The three parables share a common structure: (a) something or someone considered valuable is characterized as out of place or lost, (b) it or he is found, brought, or returns home, (c) the owner, friends, family, and neighbors celebrate that what was lost is found. A relationship is restored. Common language and themes are: lost (apolesa), home (oikos/oikia), found (euron), friends (philoi/philas), neighbors, community celebration, and joy over one sinner who repents.
In the first parable a certain human (anthropos)1 discovered that out of one hundred sheep, one strayed from the fold. Thus, he leaves the ninety-nine together in the wilderness to bring the other one home (oikos) (verses 3-6). The one lost sheep drifted from the fold and thus is in greater danger. Home should be a safe place for those that stray and those that stay. When the shepherd finds the one lost sheep, he calls his friends (philoi) and neighbors—his community—together to celebrate (verse 6). Community is a place where we can lose and recover, without judgment.
In the second parable, Jesus asks what woman who earned ten drachmas, representing ten days of labor, would not light a lamp, take a broom, and frantically sweep the entire house (oikia) to find the one missing drachma (verse 8)? That one drachma equals a day of hard labor. When she finds it, she summons her sister friends (philas) and neighbors to celebrate with her (verse 9). The money is what she needs to remain sheltered or feed her household. She and her family will suffer if the coin remains lost.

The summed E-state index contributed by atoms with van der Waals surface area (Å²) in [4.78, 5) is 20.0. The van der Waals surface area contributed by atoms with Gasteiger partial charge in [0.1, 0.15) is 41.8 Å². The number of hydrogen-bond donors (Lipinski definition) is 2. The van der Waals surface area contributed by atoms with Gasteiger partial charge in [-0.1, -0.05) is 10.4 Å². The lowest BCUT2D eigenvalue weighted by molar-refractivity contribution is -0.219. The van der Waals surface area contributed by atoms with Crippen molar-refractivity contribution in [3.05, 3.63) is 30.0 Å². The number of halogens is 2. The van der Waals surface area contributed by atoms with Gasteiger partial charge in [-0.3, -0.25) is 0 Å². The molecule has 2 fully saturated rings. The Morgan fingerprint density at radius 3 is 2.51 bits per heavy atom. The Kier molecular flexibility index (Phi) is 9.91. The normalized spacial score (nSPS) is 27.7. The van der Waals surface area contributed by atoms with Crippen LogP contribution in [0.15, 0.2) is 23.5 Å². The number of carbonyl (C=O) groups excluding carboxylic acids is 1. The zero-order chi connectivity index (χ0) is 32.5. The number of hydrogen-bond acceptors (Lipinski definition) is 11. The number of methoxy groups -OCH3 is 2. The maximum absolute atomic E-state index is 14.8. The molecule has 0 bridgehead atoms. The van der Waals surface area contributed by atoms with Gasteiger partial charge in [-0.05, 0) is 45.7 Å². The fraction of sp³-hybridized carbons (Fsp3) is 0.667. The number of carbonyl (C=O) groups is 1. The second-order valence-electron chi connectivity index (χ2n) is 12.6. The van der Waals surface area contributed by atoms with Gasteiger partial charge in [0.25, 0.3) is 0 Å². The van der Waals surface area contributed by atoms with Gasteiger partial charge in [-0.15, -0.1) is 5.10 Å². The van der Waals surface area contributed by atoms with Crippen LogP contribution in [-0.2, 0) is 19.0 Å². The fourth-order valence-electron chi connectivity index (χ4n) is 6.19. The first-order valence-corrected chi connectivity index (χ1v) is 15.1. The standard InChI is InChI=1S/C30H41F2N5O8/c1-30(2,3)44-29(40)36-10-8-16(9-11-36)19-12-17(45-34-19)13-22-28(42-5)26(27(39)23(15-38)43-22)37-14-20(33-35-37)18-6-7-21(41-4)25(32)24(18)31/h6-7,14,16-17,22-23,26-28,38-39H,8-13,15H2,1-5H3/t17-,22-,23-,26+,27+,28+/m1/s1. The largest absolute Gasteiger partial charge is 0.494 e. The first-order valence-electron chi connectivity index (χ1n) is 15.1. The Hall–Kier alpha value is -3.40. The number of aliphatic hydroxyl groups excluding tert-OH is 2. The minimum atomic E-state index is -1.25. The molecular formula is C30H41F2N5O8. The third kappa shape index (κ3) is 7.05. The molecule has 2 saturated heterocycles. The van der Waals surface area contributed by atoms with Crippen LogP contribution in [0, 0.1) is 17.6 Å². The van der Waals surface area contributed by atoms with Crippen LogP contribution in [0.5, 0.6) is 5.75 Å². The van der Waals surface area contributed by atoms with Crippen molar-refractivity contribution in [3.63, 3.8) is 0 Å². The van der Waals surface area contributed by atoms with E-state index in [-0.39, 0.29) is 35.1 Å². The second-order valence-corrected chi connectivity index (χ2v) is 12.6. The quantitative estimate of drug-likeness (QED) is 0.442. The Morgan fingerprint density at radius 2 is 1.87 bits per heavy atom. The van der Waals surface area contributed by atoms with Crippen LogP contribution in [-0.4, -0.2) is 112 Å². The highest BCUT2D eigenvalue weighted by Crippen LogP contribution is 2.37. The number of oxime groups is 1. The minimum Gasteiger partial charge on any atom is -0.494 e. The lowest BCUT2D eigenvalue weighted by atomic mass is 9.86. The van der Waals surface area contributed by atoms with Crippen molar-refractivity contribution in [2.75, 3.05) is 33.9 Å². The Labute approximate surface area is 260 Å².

The physical and spiritual are existentially connected. The personal is political; the domestic and public are interconnected, as some of the Pharisees and their scribes’ critique of Jesus’ dinner company demonstrates (for example, 5:27-30). The woman with the lost coin, unlike the father whose son left home, is not wealthy. The woman cannot risk that the coin will show up on its own. Her wellbeing and that of her household depends on retrieving the lost coin. The lost ones in our homes and in our global neighborhoods impact all of us. If we cannot see our lostness as connected with the lostness of others (economically, spiritually, physically), we will likely work less diligently for a quality of life, justice, and love for others.